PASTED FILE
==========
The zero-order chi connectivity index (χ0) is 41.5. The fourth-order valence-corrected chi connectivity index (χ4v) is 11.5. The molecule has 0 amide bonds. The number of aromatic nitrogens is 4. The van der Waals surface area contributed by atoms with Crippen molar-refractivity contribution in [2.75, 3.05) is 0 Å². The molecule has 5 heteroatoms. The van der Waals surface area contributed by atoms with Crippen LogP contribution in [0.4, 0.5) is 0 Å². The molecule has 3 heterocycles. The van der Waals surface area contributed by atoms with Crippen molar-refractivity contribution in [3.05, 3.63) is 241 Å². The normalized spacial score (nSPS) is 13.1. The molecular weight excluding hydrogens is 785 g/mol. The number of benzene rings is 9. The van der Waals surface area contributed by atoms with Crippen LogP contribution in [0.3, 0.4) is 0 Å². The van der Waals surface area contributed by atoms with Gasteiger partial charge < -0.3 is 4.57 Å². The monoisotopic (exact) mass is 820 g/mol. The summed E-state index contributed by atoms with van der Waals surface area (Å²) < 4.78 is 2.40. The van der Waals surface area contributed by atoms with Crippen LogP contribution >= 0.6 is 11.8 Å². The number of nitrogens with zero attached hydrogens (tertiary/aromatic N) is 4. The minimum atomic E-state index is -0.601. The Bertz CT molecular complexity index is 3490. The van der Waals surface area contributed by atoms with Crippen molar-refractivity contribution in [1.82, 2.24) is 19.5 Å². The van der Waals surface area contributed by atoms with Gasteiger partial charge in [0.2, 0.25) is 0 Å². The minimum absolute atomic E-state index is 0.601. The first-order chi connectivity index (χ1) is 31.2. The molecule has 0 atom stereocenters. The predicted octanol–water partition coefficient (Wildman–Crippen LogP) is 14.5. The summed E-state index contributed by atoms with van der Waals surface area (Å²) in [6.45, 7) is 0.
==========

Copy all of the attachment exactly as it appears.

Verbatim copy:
The zero-order chi connectivity index (χ0) is 41.5. The fourth-order valence-corrected chi connectivity index (χ4v) is 11.5. The molecule has 0 amide bonds. The number of aromatic nitrogens is 4. The van der Waals surface area contributed by atoms with Crippen molar-refractivity contribution in [2.75, 3.05) is 0 Å². The molecule has 5 heteroatoms. The van der Waals surface area contributed by atoms with Crippen LogP contribution in [0.4, 0.5) is 0 Å². The molecule has 3 heterocycles. The van der Waals surface area contributed by atoms with Crippen molar-refractivity contribution in [3.05, 3.63) is 241 Å². The normalized spacial score (nSPS) is 13.1. The molecular weight excluding hydrogens is 785 g/mol. The number of benzene rings is 9. The van der Waals surface area contributed by atoms with Crippen LogP contribution in [0.3, 0.4) is 0 Å². The van der Waals surface area contributed by atoms with Gasteiger partial charge < -0.3 is 4.57 Å². The monoisotopic (exact) mass is 820 g/mol. The summed E-state index contributed by atoms with van der Waals surface area (Å²) < 4.78 is 2.40. The van der Waals surface area contributed by atoms with Crippen LogP contribution >= 0.6 is 11.8 Å². The number of nitrogens with zero attached hydrogens (tertiary/aromatic N) is 4. The minimum atomic E-state index is -0.601. The Bertz CT molecular complexity index is 3490. The van der Waals surface area contributed by atoms with Crippen molar-refractivity contribution in [1.82, 2.24) is 19.5 Å². The van der Waals surface area contributed by atoms with Gasteiger partial charge in [0.2, 0.25) is 0 Å². The minimum absolute atomic E-state index is 0.601. The first-order chi connectivity index (χ1) is 31.2. The molecule has 0 atom stereocenters. The predicted octanol–water partition coefficient (Wildman–Crippen LogP) is 14.5. The summed E-state index contributed by atoms with van der Waals surface area (Å²) in [6.45, 7) is 0.